Sunday, March 2, 2014

Drop your weapons

The war between developers and product goes way back. Sometimes it’s a ‘behind the scenes’ war (“these developers estimations are always tripled”, “these product people and their dreams...”), sometimes it’s face to face (you can imagine what I am talking about here).

Back in the days of waterfall, that wasn't such a big problem. Product and developers used to meet a few times in a development cycle which was a year long. In those occasions it was annoying, but it didn’t really effect the day to day work.

However, today, it is a whole new game. In agile development, developers and product interacts on a daily basis. Doing that when the war is still going on is a different story. And this one should be rewritten.

As a product owner and product manager, in the past few years I was asked many times how do I keep a good and productive relationship with development?  If I would have to answer that question in one word it will be TRUST. In an atmosphere of trust, discussions, brainstorming and working together on day to day basis becomes much more effective and fun.

How do you move on to the point of mutual trust?

Things you SHOULD do:
  1. One team - the management of a project/product/release should be composed of a product manager and an R&D manager working together. As I see it, the product manager and R&D manager are the 2 CEO's of their product. They should drive it together to its success.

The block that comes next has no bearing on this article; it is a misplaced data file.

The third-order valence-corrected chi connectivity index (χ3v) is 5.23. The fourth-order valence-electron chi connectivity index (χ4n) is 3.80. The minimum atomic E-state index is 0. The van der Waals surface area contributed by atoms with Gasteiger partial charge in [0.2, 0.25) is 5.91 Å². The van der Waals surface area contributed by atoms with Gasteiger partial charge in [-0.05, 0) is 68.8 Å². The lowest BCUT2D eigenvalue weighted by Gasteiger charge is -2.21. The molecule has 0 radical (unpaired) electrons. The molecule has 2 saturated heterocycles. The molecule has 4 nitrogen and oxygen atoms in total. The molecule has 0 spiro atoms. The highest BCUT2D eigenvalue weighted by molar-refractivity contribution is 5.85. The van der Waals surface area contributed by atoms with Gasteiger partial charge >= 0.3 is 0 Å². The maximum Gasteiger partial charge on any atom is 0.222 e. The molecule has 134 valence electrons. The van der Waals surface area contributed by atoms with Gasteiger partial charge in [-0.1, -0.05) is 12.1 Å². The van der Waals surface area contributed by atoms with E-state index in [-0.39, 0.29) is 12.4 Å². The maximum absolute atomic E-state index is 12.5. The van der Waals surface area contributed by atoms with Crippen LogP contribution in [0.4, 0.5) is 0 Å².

2. We are all in the same boat - share the same destiny, no pointing fingers. We fail together, we succeed together.
  3. Go to some of the customer meetings together, R&D manager and product manager. This is the way to bring customer awareness to the table.
  4. Come to discussions with data – why do you as a product manager think this feature is an important one? What did customer said that supports this assumption? Why do you as a developer think it is too risky? What is the risk? Are there any alternatives?
  5. Listen, and allow yourself to be convinced – don’t come to meetings with only your agenda in mind, listen with an open mind to others.
  6. Convince others – In cases you really believe you are right, convince others. Don’t just say this is what needs to be done period. Explain (preferably with data) and convince others.
Things you SHOULD NEVER do:

I understand that many times you feel you just HAVE TO say it. However, if you want to build the trust, don't. Keep it to yourselves.

As a Product manager/owner, don’t ever say:
·         But this should take an hour (not 3 days)
·         When I was a developer…
·         Its only changing a string
·         You should develop it in parallel
·         Maybe you should try extreme programming?

As a Developer don’t ever say:
·         We can never do that
·         It’s crazy
·         This feature is too big
·         What did you smoke? 

Yes, it won't be easy. Yes, you need the right people to make it happen. But if they will put their heart into it, after a while, trust will be built between product and developers. I won't lie to you and say that the tension will disappear, I won't say there will be no arguments. I think there better be some. But trust keeps us productive and maintain a positive and professional atmosphere. It might take time, building trust is not something that will happen in a day. You need to work on it and be patient, but it is totally worth it.  So, drop your weapons, and start building the trust!


  1. I just love this blog post (and the ignite talk that it's based on)! That's the n-th time I came back to read it.
    Looking back at the times we worked together at VMware makes me appreciate those times more. I can tell you that now, as a team lead, I remind myself this talk over-and-over and it just proves itself time after time with the product team I'm working with.

  2. Thanks for this feedback Avi, I am very happy to hear you find it useful :)